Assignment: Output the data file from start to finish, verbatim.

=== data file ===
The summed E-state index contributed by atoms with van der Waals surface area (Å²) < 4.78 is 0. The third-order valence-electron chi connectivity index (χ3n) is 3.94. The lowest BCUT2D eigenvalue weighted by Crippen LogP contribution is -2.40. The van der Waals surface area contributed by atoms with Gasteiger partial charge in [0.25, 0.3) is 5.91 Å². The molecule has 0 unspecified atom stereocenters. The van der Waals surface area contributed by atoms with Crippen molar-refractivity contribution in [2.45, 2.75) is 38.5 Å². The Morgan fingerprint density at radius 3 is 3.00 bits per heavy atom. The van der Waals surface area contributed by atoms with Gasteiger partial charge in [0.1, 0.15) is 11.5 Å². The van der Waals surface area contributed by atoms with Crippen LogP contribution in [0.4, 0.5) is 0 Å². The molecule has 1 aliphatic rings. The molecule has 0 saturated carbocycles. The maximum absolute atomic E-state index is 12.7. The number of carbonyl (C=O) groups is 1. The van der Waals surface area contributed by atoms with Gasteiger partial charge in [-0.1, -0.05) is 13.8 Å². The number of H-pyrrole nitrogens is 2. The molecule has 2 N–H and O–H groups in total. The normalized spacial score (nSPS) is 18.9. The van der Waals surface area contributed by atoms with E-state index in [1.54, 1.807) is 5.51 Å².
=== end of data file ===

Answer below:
The summed E-state index contributed by atoms with van der Waals surface area (Å²) < 4.78 is 0. The third-order valence-electron chi connectivity index (χ3n) is 3.94. The lowest BCUT2D eigenvalue weighted by Crippen LogP contribution is -2.40. The van der Waals surface area contributed by atoms with Gasteiger partial charge in [0.25, 0.3) is 5.91 Å². The molecule has 0 unspecified atom stereocenters. The van der Waals surface area contributed by atoms with Crippen molar-refractivity contribution in [2.45, 2.75) is 38.5 Å². The Morgan fingerprint density at radius 3 is 3.00 bits per heavy atom. The van der Waals surface area contributed by atoms with Gasteiger partial charge in [0.1, 0.15) is 11.5 Å². The van der Waals surface area contributed by atoms with Crippen LogP contribution in [0.4, 0.5) is 0 Å². The molecule has 1 aliphatic rings. The molecule has 0 saturated carbocycles. The maximum absolute atomic E-state index is 12.7. The number of carbonyl (C=O) groups is 1. The van der Waals surface area contributed by atoms with Gasteiger partial charge in [-0.1, -0.05) is 13.8 Å². The number of H-pyrrole nitrogens is 2. The molecule has 2 N–H and O–H groups in total. The normalized spacial score (nSPS) is 18.9. The van der Waals surface area contributed by atoms with E-state index in [1.54, 1.807) is 5.51 Å².